This step would mean a wider choice of investment schemes for investors in the three countries. - File Photo
This step would mean a wider choice of investment schemes for investors in the three countries. - File Photo

PETALING JAYA: Malaysia’s Securities Commission (SC), the Monetary Authority of Singapore (MAS) and Thailand’s Securities and Exchange Commission (SEC) have moved a step closer towards regional capital market integration, which will be a boost for investors in the three countries.

The regulators have signed MoU to set up the Asean CIS framework to allow cross-border offering of collective investment schemes (CIS), moving a step closer towards regional capital market integration.

The framework, set to take effect in the first half of 2014, would enable fund managers operating in a member jurisdiction to offer CIS constituted and authorised in that jurisdiction to retail investors in other member jurisdictions under a streamlined authorisation process.

This would mean a wider choice of investment schemes for investors in Malaysia, Singapore and Thailand.

SC chairman Ranjit Ajit Singh said in a statement that the MoU, which represented yet another significant milestone for the Asean Capital Markets Forum (ACMF), was in line with the goal of promoting greater regional cross-border flows and to build brand recognition of Asean as an asset class.

“The framework aims to create a more efficient environment to facilitate cross-border offerings of investment funds and brings us a step closer towards achieving an Asean passporting regime,” he explained.

Under the MoU, the SC, MAS and SEC agreed to adopt a set of common standards to govern the cross-border offering of Asean CIS. The adoption of the common standards by the signatories would allow fund managers to establish a suite of CIS that could potentially be offered in all three jurisdictions, which is currently not possible.

The common standards are also to ensure that fund managers who tapped on the framework had the necessary expertise and experience, and the schemes offered under the framework were managed based on industry best practices.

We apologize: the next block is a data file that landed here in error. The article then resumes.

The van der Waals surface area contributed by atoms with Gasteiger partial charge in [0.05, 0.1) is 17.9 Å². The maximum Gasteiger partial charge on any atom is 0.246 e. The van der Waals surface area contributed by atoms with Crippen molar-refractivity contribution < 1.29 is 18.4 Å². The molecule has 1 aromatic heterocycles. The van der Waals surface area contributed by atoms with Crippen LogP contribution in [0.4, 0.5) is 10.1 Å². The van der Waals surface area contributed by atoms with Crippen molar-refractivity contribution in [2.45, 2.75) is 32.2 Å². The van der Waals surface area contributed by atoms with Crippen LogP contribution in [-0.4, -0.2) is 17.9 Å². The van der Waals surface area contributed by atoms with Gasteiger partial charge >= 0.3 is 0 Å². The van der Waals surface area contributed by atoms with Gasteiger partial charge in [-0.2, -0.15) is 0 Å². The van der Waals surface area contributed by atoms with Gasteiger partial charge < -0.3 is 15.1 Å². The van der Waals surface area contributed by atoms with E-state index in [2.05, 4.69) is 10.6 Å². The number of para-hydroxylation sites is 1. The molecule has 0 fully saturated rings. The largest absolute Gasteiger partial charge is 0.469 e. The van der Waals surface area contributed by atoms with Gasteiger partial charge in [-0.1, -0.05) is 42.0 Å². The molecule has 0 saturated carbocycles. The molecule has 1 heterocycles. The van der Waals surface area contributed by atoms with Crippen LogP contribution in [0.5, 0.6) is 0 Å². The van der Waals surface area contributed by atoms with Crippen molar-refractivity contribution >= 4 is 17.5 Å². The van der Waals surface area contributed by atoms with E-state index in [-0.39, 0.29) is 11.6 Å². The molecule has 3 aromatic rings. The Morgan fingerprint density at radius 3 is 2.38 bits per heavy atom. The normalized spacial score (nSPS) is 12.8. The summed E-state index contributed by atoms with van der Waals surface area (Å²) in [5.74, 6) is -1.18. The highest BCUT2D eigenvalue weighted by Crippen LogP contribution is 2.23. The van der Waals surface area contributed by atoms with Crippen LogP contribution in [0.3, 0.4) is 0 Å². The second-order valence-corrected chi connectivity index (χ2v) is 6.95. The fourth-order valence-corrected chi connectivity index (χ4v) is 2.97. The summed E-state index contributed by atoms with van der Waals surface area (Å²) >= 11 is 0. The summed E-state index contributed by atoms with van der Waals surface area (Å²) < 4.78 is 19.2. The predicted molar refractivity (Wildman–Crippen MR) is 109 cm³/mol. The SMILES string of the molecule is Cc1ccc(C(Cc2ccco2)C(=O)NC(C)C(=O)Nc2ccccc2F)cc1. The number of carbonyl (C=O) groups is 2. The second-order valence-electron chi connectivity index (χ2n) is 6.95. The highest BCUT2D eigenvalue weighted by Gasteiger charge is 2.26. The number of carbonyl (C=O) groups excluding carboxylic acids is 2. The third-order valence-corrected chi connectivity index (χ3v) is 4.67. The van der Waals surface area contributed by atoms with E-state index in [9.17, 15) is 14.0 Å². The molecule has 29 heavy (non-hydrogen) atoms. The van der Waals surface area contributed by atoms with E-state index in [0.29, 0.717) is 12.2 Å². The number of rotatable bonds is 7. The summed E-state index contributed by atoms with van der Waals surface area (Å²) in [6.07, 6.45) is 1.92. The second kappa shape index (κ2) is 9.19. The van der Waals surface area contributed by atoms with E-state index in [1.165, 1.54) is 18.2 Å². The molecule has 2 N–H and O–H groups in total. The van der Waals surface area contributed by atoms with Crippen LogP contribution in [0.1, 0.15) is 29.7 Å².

According to MAS assistant managing director (capital markets group) Lee Chuan Teck, the Asean CIS framework was a testament of ACMF’s commitment to achieve the vision of the Asean economic community, which is to transform all 10 members of Asean into a one-stop global investment centre by 2015.

He viewed the framework as an important initiative that would further integrate Asean capital markets and improve the flow of fund products among participating economies.

Meriam Yaacob, the public interest director of the Federation of Investment Managers Malaysia, said she believed that the development of the Asean CIS framework would result in a wider selection of investment products for investors in participating countries.

And Raymond Tang, chairman of the Malaysian Association of Asset Managers, said the framework would recognise and promote Asean fund management expertise and provide a springboard for local fund managers to compete in the regional and ultimately global sphere.

Eastspring Investments Bhd chief investment officer (equity) Yvonne Tan Hong Yean told StarBiz: “We can definitely expect there to be a wider range of products, which is a good thing for retail investors… but the existing players will have to beef up to compete.”

An officer at another local fund management company concurred, saying: “The development is favourable for the Malaysian market from the industry development point of view, especially if the new entrants are already established and well-regarded regionally.

“The positive impact extends also to the end-investor, in terms of having access to more unique investment solutions, plus the fact that indirectly, more competition would mean existing local players are kept on their toes.”

– By arrangement with the ANN/The Star –


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